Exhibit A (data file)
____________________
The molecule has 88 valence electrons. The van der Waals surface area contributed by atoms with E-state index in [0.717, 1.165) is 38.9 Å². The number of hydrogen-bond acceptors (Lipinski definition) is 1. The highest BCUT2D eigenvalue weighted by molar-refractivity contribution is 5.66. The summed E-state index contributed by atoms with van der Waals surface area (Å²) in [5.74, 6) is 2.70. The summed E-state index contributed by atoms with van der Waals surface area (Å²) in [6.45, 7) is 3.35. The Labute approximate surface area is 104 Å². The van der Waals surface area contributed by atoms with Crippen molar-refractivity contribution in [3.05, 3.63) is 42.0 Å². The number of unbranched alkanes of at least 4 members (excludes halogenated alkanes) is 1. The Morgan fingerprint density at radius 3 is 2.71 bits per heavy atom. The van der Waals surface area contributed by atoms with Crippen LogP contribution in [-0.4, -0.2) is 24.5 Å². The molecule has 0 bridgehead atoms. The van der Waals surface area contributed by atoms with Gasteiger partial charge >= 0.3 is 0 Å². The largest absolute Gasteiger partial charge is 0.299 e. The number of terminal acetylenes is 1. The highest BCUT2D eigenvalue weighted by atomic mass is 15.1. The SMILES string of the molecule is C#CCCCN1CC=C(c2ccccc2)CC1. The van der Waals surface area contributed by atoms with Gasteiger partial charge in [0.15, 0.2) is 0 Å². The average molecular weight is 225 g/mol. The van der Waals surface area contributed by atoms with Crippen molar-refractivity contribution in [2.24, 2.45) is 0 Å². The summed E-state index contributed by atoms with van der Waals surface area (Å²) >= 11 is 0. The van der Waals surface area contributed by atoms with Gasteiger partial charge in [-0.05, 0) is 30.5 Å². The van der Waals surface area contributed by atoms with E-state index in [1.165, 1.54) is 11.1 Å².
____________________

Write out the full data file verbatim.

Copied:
The molecule has 88 valence electrons. The van der Waals surface area contributed by atoms with E-state index in [0.717, 1.165) is 38.9 Å². The number of hydrogen-bond acceptors (Lipinski definition) is 1. The highest BCUT2D eigenvalue weighted by molar-refractivity contribution is 5.66. The summed E-state index contributed by atoms with van der Waals surface area (Å²) in [5.74, 6) is 2.70. The summed E-state index contributed by atoms with van der Waals surface area (Å²) in [6.45, 7) is 3.35. The Labute approximate surface area is 104 Å². The van der Waals surface area contributed by atoms with Crippen molar-refractivity contribution in [3.05, 3.63) is 42.0 Å². The number of unbranched alkanes of at least 4 members (excludes halogenated alkanes) is 1. The Morgan fingerprint density at radius 3 is 2.71 bits per heavy atom. The van der Waals surface area contributed by atoms with Crippen LogP contribution in [-0.4, -0.2) is 24.5 Å². The molecule has 0 bridgehead atoms. The van der Waals surface area contributed by atoms with Gasteiger partial charge >= 0.3 is 0 Å². The largest absolute Gasteiger partial charge is 0.299 e. The number of terminal acetylenes is 1. The highest BCUT2D eigenvalue weighted by atomic mass is 15.1. The SMILES string of the molecule is C#CCCCN1CC=C(c2ccccc2)CC1. The van der Waals surface area contributed by atoms with Gasteiger partial charge in [0.15, 0.2) is 0 Å². The average molecular weight is 225 g/mol. The van der Waals surface area contributed by atoms with Crippen molar-refractivity contribution in [2.24, 2.45) is 0 Å². The summed E-state index contributed by atoms with van der Waals surface area (Å²) >= 11 is 0. The van der Waals surface area contributed by atoms with Gasteiger partial charge in [-0.05, 0) is 30.5 Å². The van der Waals surface area contributed by atoms with E-state index in [1.165, 1.54) is 11.1 Å².